ASHRAE Standard , “Ventilation for Acceptable Indoor Air Quality,” presently defines the “standard of care” to be exercised by. ASHRAE Standard (Standard ) “Ventilation for Acceptable Indoor. Air Quality” is the new heating, ventilating, and air-. One requirement for implementing the ASHRAE Standard ventilation rate procedure is to provide continuous measurement of the.
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ASHRAE Standard 62-1989: Energy, Cost, and Program Implications.
The revised version of that Standard, StandardVentilation for Acceptable Indoor Air Quality, recommended air flow rates for smoking-permitted and smoking- prohibited conditions in most spaces.
The Indoor Air Quality Procedure was originally developed to determine how much ventilation might be reduced below the rates specified by the Ventilation Rate Procedure. Sherber How should ventilation effectiveness be defined and incorporated into the standard?
As more information becomes available on sources and their emissions, and the health and comfort effects of those emissions, use of this procedure may very well increase. Health-based criteria and guidelines are listed for the following contaminants: This standard is being continually reviewed and updated to reflect new information, especially on public health aspects of indoor air and sources of indoor contaminants. Under those guidelines, three design levels are offered for perceived indoor air quality which is similar to sensory comfort, as used in this paper.
Standards for Natural and Mechanical Ventilation. The foreword of the Standard states: Building designers use the Ventilation Rate Procedure in the vast majority of cases because it is relatively straightforward.
Guidelines for Ventilation Staandard in Buildings. If so, its value would typically range from 0. Energy, Cost, and Program Implications.
The alternative procedure allowed design engineers to use whatever amount of outdoor air they deemed necessary if they could show that the levels of indoor air contaminants were held below recommended limits. More information about this report can be viewed below. Showing of 59 pages in this report. At present, such information is seldom available to the designer, and is often unaffordable to the builder.
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Interpretations for Standard 62-1989
Perhaps a useful form of such information would be tables of maximum emission rates from non-occupant indoor sources, for the various contaminants or source emission mixtures of concern. Its state-of-knowledge guidance is the best available basis for ventilation system requirements in mechanical sections of building codes for North America. Options for control of contaminants from sources other than occupants might best be evaluated by a more fully developed version of the Indoor Air Quality Procedure.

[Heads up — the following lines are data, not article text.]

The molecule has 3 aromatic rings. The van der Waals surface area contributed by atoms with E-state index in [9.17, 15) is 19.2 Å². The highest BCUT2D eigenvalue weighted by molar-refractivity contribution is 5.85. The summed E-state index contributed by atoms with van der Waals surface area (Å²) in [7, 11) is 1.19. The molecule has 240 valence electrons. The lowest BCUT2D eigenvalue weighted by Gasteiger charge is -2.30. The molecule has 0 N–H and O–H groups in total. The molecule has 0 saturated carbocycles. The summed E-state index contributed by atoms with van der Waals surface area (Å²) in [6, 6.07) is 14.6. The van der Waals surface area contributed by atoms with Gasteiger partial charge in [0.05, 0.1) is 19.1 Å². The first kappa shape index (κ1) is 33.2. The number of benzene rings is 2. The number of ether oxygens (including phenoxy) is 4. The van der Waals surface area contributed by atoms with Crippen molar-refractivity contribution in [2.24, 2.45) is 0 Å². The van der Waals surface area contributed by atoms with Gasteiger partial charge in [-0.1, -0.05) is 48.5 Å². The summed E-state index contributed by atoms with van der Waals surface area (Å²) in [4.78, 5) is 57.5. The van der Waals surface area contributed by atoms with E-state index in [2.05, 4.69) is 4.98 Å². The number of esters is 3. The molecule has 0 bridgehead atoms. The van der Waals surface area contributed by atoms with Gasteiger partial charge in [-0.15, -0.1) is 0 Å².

This procedure also describes how to evaluate whether outdoor air quality is acceptable for ventilation, allows for reduction 62-1899 outdoor air quantities when recirculated air is treated by contaminant removal equipment, and establishes criteria for variable ventilation.
An appendix, which is not considered a part of the Standard, contains a compilation of criteria and ztandard for a broader range of contaminants. Description Last Updated Jan. Persily Should Standard 62 go beyond design and deal more explicitly with air quality management during all phases of the life of a building?
ASHRAE Standard Ventilation for Acceptable Indoor Air Quality
Descriptive information to help identify this report. ASHRAE produces Standards and Guidelines that address test procedures for evaluating products, product specifications, and system operating performance. Unique identifying numbers for this report in the Digital Library or other systems.
Samet How can the roles of source control and air cleaning be better integrated into the Standard? Digital Stanadrd 59 image files available in multiple sizes 1 file.
A table of design values ashtae this correction factor could be developed, similar to the table of such values in the European ventilation guidelines Who People and organizations associated with either the creation of this report or its content.
Consensus on acceptable concentrations is available for only a very limited number of contaminants, and there are very limited data on emission rates of contaminants from sources. Perhaps it is most reasonable to expect ventilation to provide, as a 62-189, that portion of indoor air quality control that relates to thermal comfort and sensory comfort from occupant odor.
Other additions provide opportunities for energy conservation. Daynard, Northeastern University Richard W. The Standard is reviewed every 5 years or less, and updated as needed to incorporate new information or improve its usefulness to building designers and code officials. The Ventilation Rate Procedure might therefore be best suited to supplying effective ventilation for control of occupant odor, thermal comfort, moisture from high-moisture areas such as kitchens and bathrooms, and conditions that discourage the growth and dispersion of microbial contaminants.
Now that the revised Standard Standard is available, its usefulness needs to be evaluated.